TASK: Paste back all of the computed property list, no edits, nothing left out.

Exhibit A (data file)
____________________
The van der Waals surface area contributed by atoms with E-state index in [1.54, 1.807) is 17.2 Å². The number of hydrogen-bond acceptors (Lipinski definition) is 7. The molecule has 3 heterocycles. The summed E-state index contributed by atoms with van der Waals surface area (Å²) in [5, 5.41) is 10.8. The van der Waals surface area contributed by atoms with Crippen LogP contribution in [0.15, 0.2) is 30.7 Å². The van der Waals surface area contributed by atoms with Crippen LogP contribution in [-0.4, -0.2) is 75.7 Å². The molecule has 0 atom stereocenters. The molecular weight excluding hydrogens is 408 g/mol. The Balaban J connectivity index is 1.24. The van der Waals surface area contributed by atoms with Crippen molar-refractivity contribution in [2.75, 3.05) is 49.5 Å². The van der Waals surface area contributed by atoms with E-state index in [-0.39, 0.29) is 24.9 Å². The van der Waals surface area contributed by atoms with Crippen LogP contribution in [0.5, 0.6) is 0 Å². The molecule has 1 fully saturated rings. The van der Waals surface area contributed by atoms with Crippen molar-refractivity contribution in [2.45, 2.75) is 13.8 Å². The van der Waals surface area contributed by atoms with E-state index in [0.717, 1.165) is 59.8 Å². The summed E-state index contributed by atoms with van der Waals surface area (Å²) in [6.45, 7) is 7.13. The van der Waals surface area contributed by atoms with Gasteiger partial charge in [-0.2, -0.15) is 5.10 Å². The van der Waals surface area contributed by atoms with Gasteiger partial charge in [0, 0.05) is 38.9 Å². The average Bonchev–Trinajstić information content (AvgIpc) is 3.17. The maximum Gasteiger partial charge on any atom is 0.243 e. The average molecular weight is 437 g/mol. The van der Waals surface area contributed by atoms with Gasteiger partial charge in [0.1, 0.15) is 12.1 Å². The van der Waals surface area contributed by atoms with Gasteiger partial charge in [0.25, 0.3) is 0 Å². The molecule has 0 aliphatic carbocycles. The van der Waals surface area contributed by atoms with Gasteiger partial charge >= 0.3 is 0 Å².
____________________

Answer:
The van der Waals surface area contributed by atoms with E-state index in [1.54, 1.807) is 17.2 Å². The number of hydrogen-bond acceptors (Lipinski definition) is 7. The molecule has 3 heterocycles. The summed E-state index contributed by atoms with van der Waals surface area (Å²) in [5, 5.41) is 10.8. The van der Waals surface area contributed by atoms with Crippen LogP contribution in [0.15, 0.2) is 30.7 Å². The van der Waals surface area contributed by atoms with Crippen LogP contribution in [-0.4, -0.2) is 75.7 Å². The molecule has 0 atom stereocenters. The molecular weight excluding hydrogens is 408 g/mol. The Balaban J connectivity index is 1.24. The van der Waals surface area contributed by atoms with Crippen molar-refractivity contribution in [2.75, 3.05) is 49.5 Å². The van der Waals surface area contributed by atoms with E-state index in [-0.39, 0.29) is 24.9 Å². The van der Waals surface area contributed by atoms with Crippen LogP contribution in [0.5, 0.6) is 0 Å². The molecule has 1 fully saturated rings. The van der Waals surface area contributed by atoms with Crippen molar-refractivity contribution in [2.45, 2.75) is 13.8 Å². The van der Waals surface area contributed by atoms with E-state index in [0.717, 1.165) is 59.8 Å². The summed E-state index contributed by atoms with van der Waals surface area (Å²) in [6.45, 7) is 7.13. The van der Waals surface area contributed by atoms with Gasteiger partial charge in [-0.2, -0.15) is 5.10 Å². The van der Waals surface area contributed by atoms with Gasteiger partial charge in [0, 0.05) is 38.9 Å². The average Bonchev–Trinajstić information content (AvgIpc) is 3.17. The maximum Gasteiger partial charge on any atom is 0.243 e. The average molecular weight is 437 g/mol. The van der Waals surface area contributed by atoms with Gasteiger partial charge in [0.1, 0.15) is 12.1 Å². The van der Waals surface area contributed by atoms with Gasteiger partial charge in [0.25, 0.3) is 0 Å². The molecule has 0 aliphatic carbocycles. The van der Waals surface area contributed by atoms with Gasteiger partial charge >= 0.3 is 0 Å².